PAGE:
Now what if someone comes along and tells me survey result #2 shows that evolution is a theory in crisis? Even the experts say the data is inadequate and “We can’t teach this stuff to high school kids, even the scientists themselves say it’s not adequate!”.

    Those with a keen eye would spot the context transference from the speciality to the common debate, where obviously it does not belong. It would be very reasonable to say “The survey does not support what you’re saying, you need a more specific one asking if they think it’s adequate enough to teach in high school!”.

    Alas the not-at-all-interested-in-personalities claimant has run off, because someone he dislikes posted in proximity to him and because the only possible reason others disagree with him is because of those he disagrees with.

  85. OPatrick Says:

    I would suggest that for anyone who is genuinely unsure about how much weight can be put on the ambiguous ‘adequate data’ question, looking at the contrast between the distribution of responses to this question (11a – Q13 – on page 22) and, for example, the question “Over the issue of climate change, the general public should be told to be…” (60 – Q109 – on page 76) ought to clarify the issue.

    I don’t think it would be possible to honestly conclude that the same people who thought climate data was inadequate to draw strong conclusions would also believe that the public should be told to be quite worried about climate change. Perhaps what they actually believe is that given the urgency of the situation the amount of data collection and analysis we are doing is inadequate.

  86. Nathan Says:

    [edit. No namecalling. BV]

  87. Tom Fuller Says:

    Tough? You guys are creampuffs. Tough is when people use logical and coherent arguments.

    You aren’t tough.

  88. Nathan Says:

    Tom, you’re hilarious.

    Go back and answer the criticisms… Let’s get some confirmation of your toughness.

  89. Tom Fuller Says:

    Sorry dude–read what I wrote. Real busy, won’t have time to spend time on this til this weekend, if I’m lucky. Deal.

  90. Marco Says:

    Tom, I point you again to a thread here at Bart’s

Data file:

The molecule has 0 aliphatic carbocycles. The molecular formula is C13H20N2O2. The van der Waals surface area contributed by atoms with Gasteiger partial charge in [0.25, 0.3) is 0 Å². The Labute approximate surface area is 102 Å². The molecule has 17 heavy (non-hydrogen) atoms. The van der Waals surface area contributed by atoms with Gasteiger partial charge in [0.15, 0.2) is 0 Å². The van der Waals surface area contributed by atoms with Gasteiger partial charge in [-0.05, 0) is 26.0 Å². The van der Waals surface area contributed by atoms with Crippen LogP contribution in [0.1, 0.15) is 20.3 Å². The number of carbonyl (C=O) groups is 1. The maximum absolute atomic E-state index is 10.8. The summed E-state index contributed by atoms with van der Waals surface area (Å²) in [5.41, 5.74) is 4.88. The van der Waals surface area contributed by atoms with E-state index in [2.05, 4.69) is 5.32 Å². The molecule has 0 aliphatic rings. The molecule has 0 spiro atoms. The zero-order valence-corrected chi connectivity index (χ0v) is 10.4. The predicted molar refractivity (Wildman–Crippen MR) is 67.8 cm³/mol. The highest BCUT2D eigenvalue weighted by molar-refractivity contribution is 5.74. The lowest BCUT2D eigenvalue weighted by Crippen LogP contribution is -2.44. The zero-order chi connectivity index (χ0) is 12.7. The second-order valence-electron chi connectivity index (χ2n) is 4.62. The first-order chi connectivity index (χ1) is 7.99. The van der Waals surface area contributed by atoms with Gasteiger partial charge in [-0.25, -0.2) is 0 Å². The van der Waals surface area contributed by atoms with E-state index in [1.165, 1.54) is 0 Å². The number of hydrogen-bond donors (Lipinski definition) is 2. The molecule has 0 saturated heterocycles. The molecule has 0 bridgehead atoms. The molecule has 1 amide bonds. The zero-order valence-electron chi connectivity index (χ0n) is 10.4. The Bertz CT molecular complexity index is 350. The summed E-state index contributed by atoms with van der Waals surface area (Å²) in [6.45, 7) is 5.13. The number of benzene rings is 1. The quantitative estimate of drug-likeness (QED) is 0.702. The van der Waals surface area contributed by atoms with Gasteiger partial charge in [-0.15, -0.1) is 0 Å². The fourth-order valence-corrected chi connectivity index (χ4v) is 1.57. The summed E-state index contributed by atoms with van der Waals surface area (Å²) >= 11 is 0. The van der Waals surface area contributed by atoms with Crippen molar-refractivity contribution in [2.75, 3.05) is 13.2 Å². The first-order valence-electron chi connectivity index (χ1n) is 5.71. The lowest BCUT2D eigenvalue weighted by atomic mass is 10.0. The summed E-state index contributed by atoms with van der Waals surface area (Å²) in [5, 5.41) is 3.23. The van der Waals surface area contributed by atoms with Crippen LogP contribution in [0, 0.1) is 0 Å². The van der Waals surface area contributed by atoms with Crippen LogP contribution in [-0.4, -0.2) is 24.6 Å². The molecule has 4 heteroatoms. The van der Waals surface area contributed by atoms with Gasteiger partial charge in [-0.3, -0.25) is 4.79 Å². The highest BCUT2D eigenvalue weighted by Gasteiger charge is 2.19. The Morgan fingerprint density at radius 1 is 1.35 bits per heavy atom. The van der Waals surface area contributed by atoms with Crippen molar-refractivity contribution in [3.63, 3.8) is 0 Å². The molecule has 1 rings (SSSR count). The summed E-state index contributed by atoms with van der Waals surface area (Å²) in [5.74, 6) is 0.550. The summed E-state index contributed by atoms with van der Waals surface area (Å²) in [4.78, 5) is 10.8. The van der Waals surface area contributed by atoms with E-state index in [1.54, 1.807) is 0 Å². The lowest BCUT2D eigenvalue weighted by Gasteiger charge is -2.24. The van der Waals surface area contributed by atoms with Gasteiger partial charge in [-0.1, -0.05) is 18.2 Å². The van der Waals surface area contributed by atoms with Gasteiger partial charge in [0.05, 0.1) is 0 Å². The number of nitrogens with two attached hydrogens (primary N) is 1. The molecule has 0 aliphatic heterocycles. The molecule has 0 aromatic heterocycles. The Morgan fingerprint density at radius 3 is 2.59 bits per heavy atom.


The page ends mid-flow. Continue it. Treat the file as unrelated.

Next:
In it, you claim:
    “But it has not stopped people who obviously know better from repeating what is a deception.” and
    “From deliberate distortions of the work of Svante Arrhenius to red buttons blowing up skeptics, the Consensus Team has landed itself where it is today”

    I repeatedly asked you to provide evidence for those claims. All of your arguments were handwaving, appeals to authority (in the logical fallacy sense of the meaning), contradictions (the 1906 paper was, according to you, both “well-established and often-cited” and “very rarely mentioned”), and hypocritical. Regarding the latter: you claimed ignoring the 1906 estimate was evidence of a deliberate distortion, but consistently ignored my question whether you’d ever tell a pseudoskeptic who cited the 1906 paper that it was a deliberate distortion, since his 1908 paper puts it at 4 degrees.

    At NO point did you ever establish, or even tried to establish, that Arrhenius’ results were deliberately distorted. Heck, you could not even make a case for Arrhenius’ results being distorted.

  91. Marco Says:

    Regarding the survey, you again make the already contradicted claim that we attacked the survey. As I and others noted, we attacked *your interpretation* of that survey. Of course, you construct that as an attack on the survey, since you apparently consider YOUR interpretation of the survey the only possible interpretation.

    Again, I cannot do much with “concern” if I don’t know what exactly the problem is. If I want to open a cinema in a town, and need the population of that town to come to my cinema on average once every two weeks, should I be concerned if a survey finds the people say they “sometimes” want to go to the cinema? I have no idea, since that “sometimes” could be anything from once a week to once a year. If it is once a year, I’d better not even try to open a cinema. If it’s once a week, I’ll make a handsome profit!

    And now that I have my cinema, a survey shows they do not find my cinema “adequate”. Darn. What to do? No idea! I have no idea what they do not consider “adequate”. At the very best, this would be a reasonable question for a very exploratory survey. One that shows I need to have another, more in-depth survey done. One that actually can be used.

    Finally, your example on the voting likelihood shows how you clearly do not understand basic surveying techniques. “Likely” is NOT an ambiguous word! It means the same for everyone: more likely than not. It allows one to create estimations of voter turn-out. What you will NOT see Gallup ask is “is the information you received adequate?”

    What Gallup *may* ask is “Is the amount of information you received about the viewpoints of the candidates adequate to decide which candidate you will vote for?” (well, probably in more appropriate English syntax), and even then they’d likely add a follow-up question, asking to indicate where information is missing.

    You’re just focusing on those three-question surveys that are generally of little use.